Issue Date: April 16, 2007
T. rex fossil harbors ancient protein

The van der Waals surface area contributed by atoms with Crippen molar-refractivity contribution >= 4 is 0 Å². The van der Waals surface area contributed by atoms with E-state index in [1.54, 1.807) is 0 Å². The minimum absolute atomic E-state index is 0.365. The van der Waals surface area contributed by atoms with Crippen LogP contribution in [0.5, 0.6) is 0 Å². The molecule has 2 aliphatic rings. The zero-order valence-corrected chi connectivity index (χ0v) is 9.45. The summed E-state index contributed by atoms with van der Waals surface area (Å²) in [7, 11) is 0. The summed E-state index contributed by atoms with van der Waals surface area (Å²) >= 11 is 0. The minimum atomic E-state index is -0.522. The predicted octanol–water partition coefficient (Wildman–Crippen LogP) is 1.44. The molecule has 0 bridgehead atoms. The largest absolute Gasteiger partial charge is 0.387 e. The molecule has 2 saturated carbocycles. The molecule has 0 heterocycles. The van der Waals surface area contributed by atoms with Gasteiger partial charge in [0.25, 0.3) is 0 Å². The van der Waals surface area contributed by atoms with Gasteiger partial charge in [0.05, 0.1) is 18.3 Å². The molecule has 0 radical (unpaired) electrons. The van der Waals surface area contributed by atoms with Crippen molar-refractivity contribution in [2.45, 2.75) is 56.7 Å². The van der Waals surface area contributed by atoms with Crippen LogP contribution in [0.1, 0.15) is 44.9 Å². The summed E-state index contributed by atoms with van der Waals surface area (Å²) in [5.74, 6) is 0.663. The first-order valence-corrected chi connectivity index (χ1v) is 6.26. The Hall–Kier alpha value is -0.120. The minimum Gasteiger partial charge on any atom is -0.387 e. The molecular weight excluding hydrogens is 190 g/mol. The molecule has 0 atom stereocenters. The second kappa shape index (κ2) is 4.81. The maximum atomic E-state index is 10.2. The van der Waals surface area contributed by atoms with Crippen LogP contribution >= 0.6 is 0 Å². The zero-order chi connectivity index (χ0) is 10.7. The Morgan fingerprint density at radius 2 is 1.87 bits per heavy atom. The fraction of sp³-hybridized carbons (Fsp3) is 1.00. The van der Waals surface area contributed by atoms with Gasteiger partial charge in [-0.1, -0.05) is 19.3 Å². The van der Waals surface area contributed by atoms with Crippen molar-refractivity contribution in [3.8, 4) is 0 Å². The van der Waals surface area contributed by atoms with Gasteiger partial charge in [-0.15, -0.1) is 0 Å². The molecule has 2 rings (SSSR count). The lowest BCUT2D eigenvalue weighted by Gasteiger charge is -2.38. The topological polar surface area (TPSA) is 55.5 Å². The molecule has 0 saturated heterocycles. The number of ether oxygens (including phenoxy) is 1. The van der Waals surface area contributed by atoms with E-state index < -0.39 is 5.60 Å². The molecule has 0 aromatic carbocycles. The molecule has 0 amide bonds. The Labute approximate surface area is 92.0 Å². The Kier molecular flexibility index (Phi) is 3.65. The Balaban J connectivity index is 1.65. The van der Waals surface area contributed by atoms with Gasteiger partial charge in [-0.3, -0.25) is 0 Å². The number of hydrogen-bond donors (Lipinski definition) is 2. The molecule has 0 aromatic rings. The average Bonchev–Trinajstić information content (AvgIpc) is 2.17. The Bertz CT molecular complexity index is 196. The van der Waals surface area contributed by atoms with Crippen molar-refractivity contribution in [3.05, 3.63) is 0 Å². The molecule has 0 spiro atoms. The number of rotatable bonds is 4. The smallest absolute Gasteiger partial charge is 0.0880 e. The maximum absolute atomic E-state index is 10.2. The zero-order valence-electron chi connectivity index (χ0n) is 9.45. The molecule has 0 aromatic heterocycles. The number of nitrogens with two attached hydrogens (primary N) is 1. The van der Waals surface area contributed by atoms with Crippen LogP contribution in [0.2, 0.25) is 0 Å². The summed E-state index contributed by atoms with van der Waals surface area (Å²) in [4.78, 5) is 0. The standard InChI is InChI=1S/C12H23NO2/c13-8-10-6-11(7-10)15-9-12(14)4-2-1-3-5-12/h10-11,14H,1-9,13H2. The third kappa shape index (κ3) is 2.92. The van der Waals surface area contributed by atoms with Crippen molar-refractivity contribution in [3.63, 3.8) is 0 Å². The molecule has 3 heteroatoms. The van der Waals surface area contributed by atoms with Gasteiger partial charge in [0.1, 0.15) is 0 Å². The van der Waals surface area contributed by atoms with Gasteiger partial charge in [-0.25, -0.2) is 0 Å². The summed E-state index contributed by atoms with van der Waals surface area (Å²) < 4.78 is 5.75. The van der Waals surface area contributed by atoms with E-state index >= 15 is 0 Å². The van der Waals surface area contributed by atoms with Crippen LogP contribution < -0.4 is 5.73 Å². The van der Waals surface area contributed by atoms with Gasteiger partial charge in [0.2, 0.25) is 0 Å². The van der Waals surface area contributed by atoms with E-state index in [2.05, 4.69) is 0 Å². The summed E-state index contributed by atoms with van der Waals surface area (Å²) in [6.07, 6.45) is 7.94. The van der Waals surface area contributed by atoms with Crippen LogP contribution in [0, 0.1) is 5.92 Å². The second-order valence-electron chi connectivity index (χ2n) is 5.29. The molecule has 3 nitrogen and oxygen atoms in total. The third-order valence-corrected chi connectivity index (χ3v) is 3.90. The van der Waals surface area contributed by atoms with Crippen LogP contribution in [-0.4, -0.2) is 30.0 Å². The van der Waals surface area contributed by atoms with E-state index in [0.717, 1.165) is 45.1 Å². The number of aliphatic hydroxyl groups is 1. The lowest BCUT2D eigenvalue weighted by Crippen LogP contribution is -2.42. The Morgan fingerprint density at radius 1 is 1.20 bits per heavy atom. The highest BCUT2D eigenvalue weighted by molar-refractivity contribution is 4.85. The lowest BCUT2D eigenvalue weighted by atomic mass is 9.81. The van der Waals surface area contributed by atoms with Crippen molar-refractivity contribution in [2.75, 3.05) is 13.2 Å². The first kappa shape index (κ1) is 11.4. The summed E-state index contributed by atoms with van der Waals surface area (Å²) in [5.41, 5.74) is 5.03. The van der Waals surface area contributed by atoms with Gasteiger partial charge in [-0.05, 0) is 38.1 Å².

A surprisingly well-preserved Tyrannosaurus rex leg bone has let loose some of its ancient protein, which researchers believe is collagen, a fibrous protein abundant in bone. When paleontologist Mary Higby Schweitzer of North Carolina State University and collaborators saw what appeared to be intact tissues in the 68 million-year-old dinosaur bone, collagen immediately came to mind. It had previously been identified in a 100,000- to 300,000-year-old mammoth bone—but that's much younger than their T. rex fossil. An amino acid profile revealed that one-third of the T. rex protein is glycine. This is telling because, in collagen, glycine is present at every third amino acid as a helical turn in the protein's structure (Science 2007, 316, 277). Atomic force microscopy measurements, hydroxylation, and antibody assays pointed to collagen too. But a clear-cut assignment required the sensitive ion-trap mass spectrometry of John M. Asara of Beth Israel Deaconess Medical Center, in Boston, and colleagues. They also report several sequences for the T. rex protein that are most closely related to modern chicken collagen (Science 2007, 316, 280).
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